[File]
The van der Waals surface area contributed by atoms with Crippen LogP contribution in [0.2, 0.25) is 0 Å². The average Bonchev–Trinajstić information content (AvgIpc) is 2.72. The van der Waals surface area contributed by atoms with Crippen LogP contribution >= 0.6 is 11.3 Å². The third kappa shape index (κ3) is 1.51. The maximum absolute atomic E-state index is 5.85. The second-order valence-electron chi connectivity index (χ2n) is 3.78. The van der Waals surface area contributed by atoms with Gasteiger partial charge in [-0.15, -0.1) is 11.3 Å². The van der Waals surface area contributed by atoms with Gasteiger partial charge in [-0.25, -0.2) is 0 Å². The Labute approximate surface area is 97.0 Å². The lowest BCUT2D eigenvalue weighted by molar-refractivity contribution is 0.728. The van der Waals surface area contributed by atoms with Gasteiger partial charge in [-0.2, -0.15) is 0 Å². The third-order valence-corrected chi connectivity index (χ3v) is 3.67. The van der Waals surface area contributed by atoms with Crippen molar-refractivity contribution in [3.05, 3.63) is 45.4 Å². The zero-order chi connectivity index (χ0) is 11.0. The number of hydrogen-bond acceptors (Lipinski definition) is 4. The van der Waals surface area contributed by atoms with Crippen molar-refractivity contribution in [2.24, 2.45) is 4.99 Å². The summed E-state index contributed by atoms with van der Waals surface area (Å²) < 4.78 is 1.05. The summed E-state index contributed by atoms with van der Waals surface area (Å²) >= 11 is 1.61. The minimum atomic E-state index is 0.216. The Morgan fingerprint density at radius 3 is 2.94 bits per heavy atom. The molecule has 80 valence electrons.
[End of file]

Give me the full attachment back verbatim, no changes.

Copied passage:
The van der Waals surface area contributed by atoms with Crippen LogP contribution in [0.2, 0.25) is 0 Å². The average Bonchev–Trinajstić information content (AvgIpc) is 2.72. The van der Waals surface area contributed by atoms with Crippen LogP contribution >= 0.6 is 11.3 Å². The third kappa shape index (κ3) is 1.51. The maximum absolute atomic E-state index is 5.85. The second-order valence-electron chi connectivity index (χ2n) is 3.78. The van der Waals surface area contributed by atoms with Gasteiger partial charge in [-0.15, -0.1) is 11.3 Å². The van der Waals surface area contributed by atoms with Gasteiger partial charge in [-0.25, -0.2) is 0 Å². The Labute approximate surface area is 97.0 Å². The lowest BCUT2D eigenvalue weighted by molar-refractivity contribution is 0.728. The van der Waals surface area contributed by atoms with Gasteiger partial charge in [-0.2, -0.15) is 0 Å². The third-order valence-corrected chi connectivity index (χ3v) is 3.67. The van der Waals surface area contributed by atoms with Crippen molar-refractivity contribution in [3.05, 3.63) is 45.4 Å². The zero-order chi connectivity index (χ0) is 11.0. The number of hydrogen-bond acceptors (Lipinski definition) is 4. The van der Waals surface area contributed by atoms with Crippen molar-refractivity contribution in [2.24, 2.45) is 4.99 Å². The summed E-state index contributed by atoms with van der Waals surface area (Å²) < 4.78 is 1.05. The summed E-state index contributed by atoms with van der Waals surface area (Å²) >= 11 is 1.61. The minimum atomic E-state index is 0.216. The Morgan fingerprint density at radius 3 is 2.94 bits per heavy atom. The molecule has 80 valence electrons.